• Conversion Discount: A conversion discount allows the convertible note holder to convert their debt into equity at a lower price per share compared to the price offered in the subsequent financing round. This discount serves as a reward for investing early and taking on higher risk.
  • Valuation Cap: A valuation cap sets a maximum valuation at which the convertible note converts into equity, regardless of the valuation in the subsequent financing round. This cap protects the investor from excessive dilution and ensures a fair share of ownership.
  • Interest Rate: Convertible notes typically accrue interest over time. The interest rate determines how much interest is added to the principal amount and affects the final conversion value.
  • Automatic Conversion Threshold or Event: Some convertible notes include specific qualification criteria that the subsequent financing round must meet for the conversion to take place. These criteria may include minimum investment amounts or the participation of specific investors.
  • Addressing Maturity or Sale: Defining the approach for scenarios like note maturity or pre-conversion exit events is crucial. These terms should be clear to avoid misunderstandings and ensure smooth financial management. Options typically include cash repayment, which is direct but could affect the startup’s liquidity, or conversion into existing stock, aligning with the company’s equity structure. In cases of an exit event, such as a company sale or merger before note conversion, agreements might include a premium repayment to the investor, recognizing their early-stage risk. 

Strategies for Setting Convertible Note Terms

Choosing the right terms for your convertible note is crucial to strike a balance that attracts investors while protecting the interests of the startup and existing shareholders. Here are a few strategies to consider:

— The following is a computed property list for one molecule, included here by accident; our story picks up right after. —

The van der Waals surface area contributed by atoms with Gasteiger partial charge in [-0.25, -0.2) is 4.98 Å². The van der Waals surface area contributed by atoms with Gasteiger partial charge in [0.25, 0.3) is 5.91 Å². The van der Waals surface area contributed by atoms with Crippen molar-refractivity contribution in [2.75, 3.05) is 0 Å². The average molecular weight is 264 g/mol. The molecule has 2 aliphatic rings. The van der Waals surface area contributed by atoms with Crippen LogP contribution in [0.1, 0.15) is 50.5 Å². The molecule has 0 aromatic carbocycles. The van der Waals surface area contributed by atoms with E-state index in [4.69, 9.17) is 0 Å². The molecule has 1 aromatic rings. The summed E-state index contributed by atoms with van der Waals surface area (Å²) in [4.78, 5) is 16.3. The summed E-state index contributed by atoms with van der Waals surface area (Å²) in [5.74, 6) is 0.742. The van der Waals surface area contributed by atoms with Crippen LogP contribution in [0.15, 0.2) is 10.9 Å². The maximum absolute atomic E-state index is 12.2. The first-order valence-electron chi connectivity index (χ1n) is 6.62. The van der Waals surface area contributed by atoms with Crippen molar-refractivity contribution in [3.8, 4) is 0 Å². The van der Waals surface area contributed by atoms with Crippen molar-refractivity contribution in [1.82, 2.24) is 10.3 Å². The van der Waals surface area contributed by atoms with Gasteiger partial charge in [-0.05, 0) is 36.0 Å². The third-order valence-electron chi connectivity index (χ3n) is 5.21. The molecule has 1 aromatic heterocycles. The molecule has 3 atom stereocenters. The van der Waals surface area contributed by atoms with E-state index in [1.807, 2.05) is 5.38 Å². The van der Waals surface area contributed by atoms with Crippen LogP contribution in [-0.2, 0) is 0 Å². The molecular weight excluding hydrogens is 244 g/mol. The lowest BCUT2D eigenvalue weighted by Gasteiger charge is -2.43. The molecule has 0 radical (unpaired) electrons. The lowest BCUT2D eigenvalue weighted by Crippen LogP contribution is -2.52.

• Research Comparable Deals: Analyze similar convertible note deals in your industry and geographical location to gain insights into prevailing market terms.
  • Balance Investor and Founder Interests: Strike a fair compromise that incentivizes investors while preserving the founder’s ownership and future financing options.
  • Consult with Legal and Financial Advisors: Seek professional guidance to navigate the complexities of structuring convertible note terms and understand the legal and financial implications.
  • Create a Win-Win Scenario: Craft terms that align the interests of founders and investors, fostering trust, and setting a strong foundation for future collaboration.

What Happens if a Convertible Note Matures?

Convertible notes have a specified maturity date, and it is essential to understand the implications of reaching this date without a qualified financing round. When a note matures, two possible outcomes can occur:

  • Conversion: If the startup successfully raises a qualified financing round before the maturity date, the convertible note automatically converts into equity as agreed upon, and the maturity date becomes irrelevant.
  • Repayment: If the startup fails to secure a qualified financing round before the maturity date, the investor can demand repayment of the principal amount, along with any accrued interest. Repayment can be made in cash or sometimes in common equity.

Can a Convertible Note be Paid Back?

While convertible notes are primarily designed to convert into equity, there are instances when a startup may have the option to repay the note in cash. This scenario typically arises when the startup has sufficient cash resources to meet its financial obligations and chooses not to proceed with the equity conversion.

However, paying back a convertible note instead of converting it into equity may lead to certain consequences, such as dilution concerns among existing shareholders, potential tension between founders and investors, and missed growth opportunities for the startup.

Why Do Startups Use Convertible Notes?

Convertible notes offer several advantages that make them an attractive financing option for startups:

  • Flexibility: Convertible notes provide flexibility in terms of valuation. Since the conversion price is tied to a later funding round, founders can postpone the valuation negotiation process and focus on executing their business strategy.
  • Speed and Cost-Efficiency: Compared to a priced equity round, issuing convertible notes involves less paperwork, legal complexity, and transaction costs. This makes convertible notes a quicker and more cost-effective way to raise capital.
  • Less Dilution: By raising funds through convertible notes instead of selling equity upfront, founders can delay the dilution of their ownership stake and maintain a higher degree of control over their company.
  • Signal of Investor Interest: Attracting reputable investors who are willing to invest through convertible notes can serve as a positive signal to the market, validating the startup’s potential and attracting subsequent funding from other investors.